Digest of terms


though used simply to refer to the outcome of an examination or trial, when I learn my fate, it has also the weightier connotation of long term prospects, as in destiny. In this latter sense, some act of judgement may be involved weighing the life lived in this world as predeterminative of what will happen from hereon, including the timing of death and what follows after it. The nature and perceived extent of any such predetermining has implications for the meaningfulness or otherwise of any notion of moral responsibility.

Cross-cultural historians and anthropologists remark on the frequency of such practices as palmistry, reading the patterns in tea leaves, shells or the shape of the skull; interpreting the flights of birds, earthquakes and star constellations; wearing of amulets and the performance of rituals. Each and any can be the basis for explaining what has already happened in a person's life - especially misfortune; for projecting what will happen, eg health, wealth and marital prospects; and maybe for influencing that and them.

The nature of the link between a particular event or action and eventual outcome makes a causal correlation far more or far less credible. In the context of moral education special attention is called for regarding the extent to which fully personal agency is involved.

A notion of fate is evident in the linguistic frame of different civilisations: in classical Graeco-Roman it is there ineluctably as moira or fatum; in Chinese as ti'en or ming; in Indian as daiwa; in Arabic as maniyah. The influence of a super-natural determinant is deferred to. Its workings carry over into contemporary religious world views. Although the notion of the determining will of God is elaborated in different ways in different religions, there is a common tendency to see the future of individuals, whole nations and the world at large as subject to a greater power than themselves ('it was meant', 'it's God's will'). Whilst acknowledging that the fate of an individual is not entirely of his or her own making, their critics reject any supernatural accompaniment as simply human imagining, to be put down as 'nothing more than superstition', and encouraging an ethically questionable fatalism.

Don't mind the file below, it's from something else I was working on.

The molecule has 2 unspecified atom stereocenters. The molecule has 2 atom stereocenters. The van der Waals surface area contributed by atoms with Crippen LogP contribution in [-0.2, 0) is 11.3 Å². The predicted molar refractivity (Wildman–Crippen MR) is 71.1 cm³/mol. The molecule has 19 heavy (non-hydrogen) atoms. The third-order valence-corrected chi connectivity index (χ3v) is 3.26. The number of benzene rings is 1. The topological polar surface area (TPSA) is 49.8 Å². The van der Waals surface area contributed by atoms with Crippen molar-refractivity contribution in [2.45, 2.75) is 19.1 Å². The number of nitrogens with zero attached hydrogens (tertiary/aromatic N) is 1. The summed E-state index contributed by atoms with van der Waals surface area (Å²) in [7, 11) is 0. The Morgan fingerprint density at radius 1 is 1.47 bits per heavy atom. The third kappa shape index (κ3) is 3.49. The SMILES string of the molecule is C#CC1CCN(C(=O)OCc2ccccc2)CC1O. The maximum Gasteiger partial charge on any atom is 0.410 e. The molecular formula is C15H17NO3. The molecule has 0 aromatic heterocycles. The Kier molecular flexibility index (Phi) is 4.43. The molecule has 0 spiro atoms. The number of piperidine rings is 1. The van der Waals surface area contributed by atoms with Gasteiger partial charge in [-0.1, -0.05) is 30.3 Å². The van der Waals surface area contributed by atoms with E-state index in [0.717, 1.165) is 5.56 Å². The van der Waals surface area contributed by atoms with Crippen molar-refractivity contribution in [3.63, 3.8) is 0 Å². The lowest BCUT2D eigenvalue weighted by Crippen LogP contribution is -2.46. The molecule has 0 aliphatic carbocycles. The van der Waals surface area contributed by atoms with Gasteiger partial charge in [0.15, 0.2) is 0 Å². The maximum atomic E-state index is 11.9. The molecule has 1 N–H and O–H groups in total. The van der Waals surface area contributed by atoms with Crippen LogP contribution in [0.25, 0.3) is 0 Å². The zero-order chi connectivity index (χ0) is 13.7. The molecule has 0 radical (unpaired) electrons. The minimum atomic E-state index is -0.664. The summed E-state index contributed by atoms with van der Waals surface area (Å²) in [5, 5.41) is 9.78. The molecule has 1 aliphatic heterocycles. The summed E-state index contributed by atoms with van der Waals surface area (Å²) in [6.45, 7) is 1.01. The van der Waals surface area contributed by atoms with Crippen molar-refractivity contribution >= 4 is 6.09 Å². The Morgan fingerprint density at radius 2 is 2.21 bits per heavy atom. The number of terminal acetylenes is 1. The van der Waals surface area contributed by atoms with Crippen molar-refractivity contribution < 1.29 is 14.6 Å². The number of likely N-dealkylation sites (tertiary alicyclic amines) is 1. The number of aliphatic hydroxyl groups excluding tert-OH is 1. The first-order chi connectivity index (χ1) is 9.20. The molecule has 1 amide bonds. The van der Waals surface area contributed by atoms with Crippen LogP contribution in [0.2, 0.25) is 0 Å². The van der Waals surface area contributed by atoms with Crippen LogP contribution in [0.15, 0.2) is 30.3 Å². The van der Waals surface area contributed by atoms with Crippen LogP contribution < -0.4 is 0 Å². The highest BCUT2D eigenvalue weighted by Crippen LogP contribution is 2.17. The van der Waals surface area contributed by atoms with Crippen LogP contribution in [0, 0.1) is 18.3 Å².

Fate also features in notions of 'moral luck'. This is a theme extensively explored in research on the persistence of belief in a just or unjust world. One claim arising from this research is that an inclination to 'blame the victim' is widespread and the more popular because it makes it easier to continue to believe that there is justice in life when patently there is not.

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